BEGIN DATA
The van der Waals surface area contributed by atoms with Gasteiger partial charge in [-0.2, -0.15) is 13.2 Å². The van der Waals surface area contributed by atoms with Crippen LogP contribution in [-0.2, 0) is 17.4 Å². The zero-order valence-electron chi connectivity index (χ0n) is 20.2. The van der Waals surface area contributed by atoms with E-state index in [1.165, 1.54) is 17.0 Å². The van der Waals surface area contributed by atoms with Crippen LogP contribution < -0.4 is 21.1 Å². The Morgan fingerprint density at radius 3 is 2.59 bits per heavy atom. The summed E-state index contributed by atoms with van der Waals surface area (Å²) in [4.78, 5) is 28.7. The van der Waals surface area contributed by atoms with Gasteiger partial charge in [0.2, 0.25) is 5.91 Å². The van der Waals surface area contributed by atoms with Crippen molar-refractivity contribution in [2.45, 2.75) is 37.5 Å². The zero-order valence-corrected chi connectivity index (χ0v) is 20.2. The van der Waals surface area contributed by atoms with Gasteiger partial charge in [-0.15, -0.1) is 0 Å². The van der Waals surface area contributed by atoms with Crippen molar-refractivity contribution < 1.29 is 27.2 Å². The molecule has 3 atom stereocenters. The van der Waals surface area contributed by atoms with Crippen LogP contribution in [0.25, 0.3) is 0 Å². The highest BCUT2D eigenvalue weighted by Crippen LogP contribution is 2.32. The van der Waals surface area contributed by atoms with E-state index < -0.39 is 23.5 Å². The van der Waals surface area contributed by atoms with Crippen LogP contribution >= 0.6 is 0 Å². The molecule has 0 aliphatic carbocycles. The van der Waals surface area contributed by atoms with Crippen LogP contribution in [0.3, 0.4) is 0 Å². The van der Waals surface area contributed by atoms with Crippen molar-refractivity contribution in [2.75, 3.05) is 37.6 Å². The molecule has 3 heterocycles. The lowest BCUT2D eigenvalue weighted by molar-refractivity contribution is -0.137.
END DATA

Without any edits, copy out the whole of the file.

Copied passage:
The van der Waals surface area contributed by atoms with Gasteiger partial charge in [-0.2, -0.15) is 13.2 Å². The van der Waals surface area contributed by atoms with Crippen LogP contribution in [-0.2, 0) is 17.4 Å². The zero-order valence-electron chi connectivity index (χ0n) is 20.2. The van der Waals surface area contributed by atoms with E-state index in [1.165, 1.54) is 17.0 Å². The van der Waals surface area contributed by atoms with Crippen LogP contribution < -0.4 is 21.1 Å². The Morgan fingerprint density at radius 3 is 2.59 bits per heavy atom. The summed E-state index contributed by atoms with van der Waals surface area (Å²) in [4.78, 5) is 28.7. The van der Waals surface area contributed by atoms with Gasteiger partial charge in [0.2, 0.25) is 5.91 Å². The van der Waals surface area contributed by atoms with Crippen molar-refractivity contribution in [2.45, 2.75) is 37.5 Å². The zero-order valence-corrected chi connectivity index (χ0v) is 20.2. The van der Waals surface area contributed by atoms with Gasteiger partial charge in [-0.15, -0.1) is 0 Å². The van der Waals surface area contributed by atoms with Crippen molar-refractivity contribution < 1.29 is 27.2 Å². The molecule has 3 atom stereocenters. The van der Waals surface area contributed by atoms with Crippen LogP contribution in [0.25, 0.3) is 0 Å². The highest BCUT2D eigenvalue weighted by Crippen LogP contribution is 2.32. The van der Waals surface area contributed by atoms with E-state index < -0.39 is 23.5 Å². The van der Waals surface area contributed by atoms with Crippen LogP contribution >= 0.6 is 0 Å². The molecule has 0 aliphatic carbocycles. The van der Waals surface area contributed by atoms with Crippen LogP contribution in [0.3, 0.4) is 0 Å². The van der Waals surface area contributed by atoms with Crippen molar-refractivity contribution in [2.75, 3.05) is 37.6 Å². The molecule has 3 heterocycles. The lowest BCUT2D eigenvalue weighted by molar-refractivity contribution is -0.137.